A SINGLE, half-muffled bell will toll as the funeral cortege draws up to St Paul’s. Fourteen Chelsea Pensioners will line the steps as the coffin is borne aloft into the Cathedral.
In front of the coffin, Michael and Amanda Thatcher, grandchildren of the former prime minister, will carry cushions bearing the insignia of the Order of the Garter and the Order of Merit and lay them on the Dome Altar. At the foot of the lectern there will be two modest arrangements of white lilies and greenery.
Further details of the arrangements for Baroness Thatcher’s funeral on Wednesday were released yesterday by Downing Street.
The service will be “framed” by British music, with traditional pieces by great British composers played at the beginning and at the end.
Her love of poetry is reflected in her choice of TS Eliot’s Little Gidding, which will be printed on the opening page of the Order of Service and Wordsworth’s Ode: Intimations of Immortality on the final page.
David Cameron and Amanda Thatcher will deliver the readings from the King James Bible – of which she was particularly fond.
It was confirmed that the hymns will be He Who Would Valiant Be, Love Divine, All Loves Excelling, Psalm 84 set to the music of Johannes Brahms, and the patriotic verse I Vow To Thee My Country.
The funeral address will be delivered by the Bishop of London, the Right Reverend Richard Chartres. The presence of the Chelsea Pensioners reflects the strong connection Thatcher built up with the Royal Hospital Chelsea over the last ten years.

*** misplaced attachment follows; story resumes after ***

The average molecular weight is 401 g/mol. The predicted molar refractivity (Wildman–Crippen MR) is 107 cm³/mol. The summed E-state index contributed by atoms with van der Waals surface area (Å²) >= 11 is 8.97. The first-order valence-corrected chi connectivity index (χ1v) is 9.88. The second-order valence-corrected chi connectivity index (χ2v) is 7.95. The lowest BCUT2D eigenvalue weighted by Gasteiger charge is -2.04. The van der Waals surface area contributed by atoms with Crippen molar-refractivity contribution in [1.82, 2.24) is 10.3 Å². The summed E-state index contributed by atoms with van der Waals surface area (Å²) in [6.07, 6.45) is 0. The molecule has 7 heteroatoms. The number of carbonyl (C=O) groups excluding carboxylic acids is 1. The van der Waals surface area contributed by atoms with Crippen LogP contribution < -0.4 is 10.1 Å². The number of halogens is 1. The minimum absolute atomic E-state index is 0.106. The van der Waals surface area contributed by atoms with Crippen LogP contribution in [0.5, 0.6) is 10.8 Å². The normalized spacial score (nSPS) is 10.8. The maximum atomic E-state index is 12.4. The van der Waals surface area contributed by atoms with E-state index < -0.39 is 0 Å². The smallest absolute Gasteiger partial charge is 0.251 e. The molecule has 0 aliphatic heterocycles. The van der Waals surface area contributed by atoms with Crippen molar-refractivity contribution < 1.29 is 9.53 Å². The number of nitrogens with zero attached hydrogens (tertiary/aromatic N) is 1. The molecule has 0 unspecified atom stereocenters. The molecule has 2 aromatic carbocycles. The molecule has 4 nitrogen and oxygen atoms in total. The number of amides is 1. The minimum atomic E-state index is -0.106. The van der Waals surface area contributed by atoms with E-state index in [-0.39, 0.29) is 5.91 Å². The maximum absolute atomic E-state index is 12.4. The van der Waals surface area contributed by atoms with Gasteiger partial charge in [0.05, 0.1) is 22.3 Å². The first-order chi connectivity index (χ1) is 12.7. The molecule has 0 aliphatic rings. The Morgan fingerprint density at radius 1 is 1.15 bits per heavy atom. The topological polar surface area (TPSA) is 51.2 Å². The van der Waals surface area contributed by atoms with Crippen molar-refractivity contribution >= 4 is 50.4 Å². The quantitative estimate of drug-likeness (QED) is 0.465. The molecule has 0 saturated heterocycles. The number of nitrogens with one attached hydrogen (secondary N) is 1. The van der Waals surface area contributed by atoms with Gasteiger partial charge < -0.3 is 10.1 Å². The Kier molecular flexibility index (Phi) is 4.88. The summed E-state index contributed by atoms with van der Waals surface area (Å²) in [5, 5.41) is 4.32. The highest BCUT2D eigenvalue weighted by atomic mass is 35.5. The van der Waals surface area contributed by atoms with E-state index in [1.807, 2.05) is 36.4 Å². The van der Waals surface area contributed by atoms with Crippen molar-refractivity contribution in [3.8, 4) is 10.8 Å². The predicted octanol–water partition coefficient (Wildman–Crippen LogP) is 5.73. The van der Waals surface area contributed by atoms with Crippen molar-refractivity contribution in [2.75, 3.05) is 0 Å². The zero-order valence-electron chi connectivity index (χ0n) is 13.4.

Her family has asked that, if people wish to pay their respects, they consider making a donation to the Royal Hospital Chelsea rather than laying flowers. The military procession leading to the service at St Paul’s will feature more than 700 serving armed forces personnel from units particularly associated with the Falklands War.
Major Andrew Chatburn, the man in charge of organising the parade, said the plans are based on “precedent and pragmatism” along with the wishes of the former prime minister.
“Baroness Thatcher had no direct service relationship. On this occasion it was felt appropriate that service personnel who have an association or connection with the Falklands conflict was probably the most suitable on this occasion,” he said.
Chatburn, ceremonial staff officer for the Household Division who was also behind the royal wedding procession two years ago and last year’s Diamond Jubilee parade, said his department has contingency plans for a number of eventualities but did not have one in the event of the death of the Baroness.
She will have a ceremonial funeral complete with military honours with the procession tailored especially to her, he said.
The last prime minister to have such a send-off was Winston Churchill in 1965, but he had a state funeral.
The procession, timed to last 19 minutes, will see the Union flag-draped coffin carried on a horse-drawn gun carriage from St Clement Danes, the church of the Royal Air Force, down the Strand on Wednesday morning.
Led by the Band of the Royal Marines, the procession will progress along Fleet Street towards St Paul’s where around 2,000 mourners are expected to attend the service.